“What gets measured gets managed.”
                      Sir John Browne, Chief Executive Officer, British Petroleum, 1997

Financial costs and benefits of buildings are generally well understood and effective quantitative methods are available to assess building expenditures and investments.  However, many architectural decisions have effects far deeper than the easily recognized factors of cost, function, and aesthetics. Even though such a statement may be widely agreed upon, designers and other decision makers currently lack the frameworks necessary to consider the broader implications of their decisions, such as the sustainability issues of building occupant wellness, production and construction worker safety, and environmental impact.  Traditional economic cost-benefit analysis cannot fully embody the sustainability vector of a decision, as many of the health and environmental components are difficult, if not impossible, to value monetarily, let alone discount in today’s market context.  In this section, a tool is presented that aids decision-making around the non-monetary attributes of a sustainable building system.  Case study analyses of the East Campus Project at the Massachusetts Institute of Technology using this framework are presented as follows:

Conceptual Framework

The most comprehensive evaluation of non-monetary impacts of a construction project starts by viewing the project as a process occurring from “cradle to grave:”  construction, use, demolition, and reuse.  Each life cycle stage consumes resources, releases wastes to the environment, and produces benefits and services for users.  Inputs include building materials, labor, energy, and maintenance supplies over the lifetime of the building as well as many others  too numerous to list exhaustively.  Wastes include construction waste, used consumable supplies for building operation, emissions from energy production used to heat and light the building, and other residuals of construction and use.  Identification of benefits is a subjective exercise that largely depends on functionality of a built structure, but some basic benefits include shelter, specialized work facilities, social interaction, and cultural qualities.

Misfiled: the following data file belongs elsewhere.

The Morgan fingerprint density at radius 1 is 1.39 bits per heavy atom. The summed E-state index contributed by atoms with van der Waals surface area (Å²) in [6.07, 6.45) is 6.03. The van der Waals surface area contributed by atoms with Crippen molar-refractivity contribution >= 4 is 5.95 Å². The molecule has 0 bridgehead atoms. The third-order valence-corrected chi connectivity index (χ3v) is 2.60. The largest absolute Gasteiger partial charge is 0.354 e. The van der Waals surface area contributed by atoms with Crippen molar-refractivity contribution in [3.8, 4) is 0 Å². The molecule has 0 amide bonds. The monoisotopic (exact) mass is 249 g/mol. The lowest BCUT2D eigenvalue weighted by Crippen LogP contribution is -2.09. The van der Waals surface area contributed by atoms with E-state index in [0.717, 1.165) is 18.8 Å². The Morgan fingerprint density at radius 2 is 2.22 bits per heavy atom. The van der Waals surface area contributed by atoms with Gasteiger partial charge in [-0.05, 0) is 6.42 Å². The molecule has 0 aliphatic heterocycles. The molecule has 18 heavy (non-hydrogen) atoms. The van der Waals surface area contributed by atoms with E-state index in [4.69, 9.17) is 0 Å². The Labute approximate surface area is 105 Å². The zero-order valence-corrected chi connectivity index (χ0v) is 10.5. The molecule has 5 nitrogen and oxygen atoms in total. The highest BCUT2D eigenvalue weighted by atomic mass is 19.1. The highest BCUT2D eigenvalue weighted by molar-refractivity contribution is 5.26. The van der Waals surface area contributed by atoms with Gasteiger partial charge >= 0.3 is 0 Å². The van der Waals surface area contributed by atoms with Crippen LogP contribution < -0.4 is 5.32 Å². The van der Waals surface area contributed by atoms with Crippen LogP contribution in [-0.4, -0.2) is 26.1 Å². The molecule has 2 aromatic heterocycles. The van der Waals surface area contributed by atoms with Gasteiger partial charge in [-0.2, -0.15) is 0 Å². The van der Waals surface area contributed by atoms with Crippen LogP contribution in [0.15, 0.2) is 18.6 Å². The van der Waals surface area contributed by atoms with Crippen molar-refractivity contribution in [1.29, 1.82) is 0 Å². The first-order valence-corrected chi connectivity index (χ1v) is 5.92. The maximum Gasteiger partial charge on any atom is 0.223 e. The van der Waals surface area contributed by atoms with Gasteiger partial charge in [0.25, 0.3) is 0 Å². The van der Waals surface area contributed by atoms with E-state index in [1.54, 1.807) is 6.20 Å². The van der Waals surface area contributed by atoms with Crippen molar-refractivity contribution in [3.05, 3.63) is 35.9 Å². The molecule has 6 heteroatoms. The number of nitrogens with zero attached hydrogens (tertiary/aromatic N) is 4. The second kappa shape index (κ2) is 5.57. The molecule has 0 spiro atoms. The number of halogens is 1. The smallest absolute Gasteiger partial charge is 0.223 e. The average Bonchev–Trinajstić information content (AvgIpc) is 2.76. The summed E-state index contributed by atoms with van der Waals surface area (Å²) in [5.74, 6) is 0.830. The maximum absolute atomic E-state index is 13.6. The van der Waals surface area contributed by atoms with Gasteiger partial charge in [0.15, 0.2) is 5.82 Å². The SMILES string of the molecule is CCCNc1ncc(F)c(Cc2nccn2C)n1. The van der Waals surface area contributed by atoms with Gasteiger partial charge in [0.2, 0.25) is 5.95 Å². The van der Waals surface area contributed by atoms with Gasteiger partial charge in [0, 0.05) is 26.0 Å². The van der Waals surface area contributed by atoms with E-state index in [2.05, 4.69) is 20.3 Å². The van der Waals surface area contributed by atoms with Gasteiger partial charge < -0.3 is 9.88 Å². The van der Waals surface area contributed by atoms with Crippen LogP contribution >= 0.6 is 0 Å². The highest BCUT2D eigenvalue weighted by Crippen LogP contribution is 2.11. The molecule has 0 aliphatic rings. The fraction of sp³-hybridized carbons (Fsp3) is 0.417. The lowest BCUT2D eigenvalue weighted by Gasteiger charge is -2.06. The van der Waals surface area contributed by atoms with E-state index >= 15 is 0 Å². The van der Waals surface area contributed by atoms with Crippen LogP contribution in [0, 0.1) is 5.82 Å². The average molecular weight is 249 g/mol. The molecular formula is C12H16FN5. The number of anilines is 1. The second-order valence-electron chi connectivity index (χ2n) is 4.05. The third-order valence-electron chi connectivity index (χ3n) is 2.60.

Various design features can affect the types and amounts of inputs required, wastes produced, and benefits gained.  However, these features do not act alone, and their effects are not simply additive.  The performance of each depends on its interaction with the rest of the building’s design and its surrounding environment.  Figure 1 demonstrates this dynamic.  The goal of sustainability entails minimizing the inputs to and outputs from the life cycle of a building (or product or service).  This can be achieved without sacrificing benefits and, in many cases, can contribute to them.  However, given the varying natures of the different inputs and outputs, as well as the complex interaction of various design features, it is difficult for designers and project managers to determine how best to meet the goal of sustainability within the constraints of sites, budgets and engineering realities.

Such difficulty arises from the fact that sustainability issues are based on various levels of scale, affecting varied physical and social phenomena.  While most of these effects can be measured with one or another set of units, converting these measures into a common unit (either money or some sort of composite index) in order to sum them along a common dimension, involves subjective valuation of the relative importance of each issue or phenomenon.  Is reduction of CO2 emissions more significant than reduction of dioxin releases or improving stormwater retention?  Answers to this question depend on whether global warming, toxins in the environment, or water resources and flood control are the serious problem and for whom the impacts are to be accrued.  Our present level of understanding of the world allows us to make subjective judgements on these questions, but does not allow us to answer them using objective and defensible technical methods.  Therefore, these types of composite analyses, by definition, involve subjective evaluation, which is generally presented in varying degrees of transparency.

Today in the United States, the most widely known tool for improving the environmental performance of a building is the Leadership in Energy and Environmental Design (LEED) green building rating system, developed by the U.S. Green Building Council.  LEED provides a “shopping list” of design and engineering options to improve the environmental performance of a building or site along with a certification system to reward compliant buildings.  This system essentially gives equal weight to most environmental benefits and produces a composite “score” for the sum of all measured sustainability criteria.  It does not provide for the weighting of various impacts based on personal judgment, nor does it include an underlying framework to comparatively assess design options. 

Current methods to assess alternative design scenarios and design tradeoffs primarily consist of first-cost minimization and increasingly include Life Cycle Cost Assessment (LCCA), where operating costs are estimated to determine payback periods for initial investments in improvements such as energy efficient equipment.  Research is well underway in Europe and has a strong foothold in the U.S. to make use of Environmental Life Cycle Assessment (LCA) and to incorporate LCCA into the LCA methodology .  Overall, today’s most widely practiced methods for making sustainable building decisions consist of LEED’s point system and some type of cost analysis.  A methodological framework to assess non-monetary impacts and multi-purpose design decisions is lacking.
Comprehensive Decision Making and Life Cycle Assessment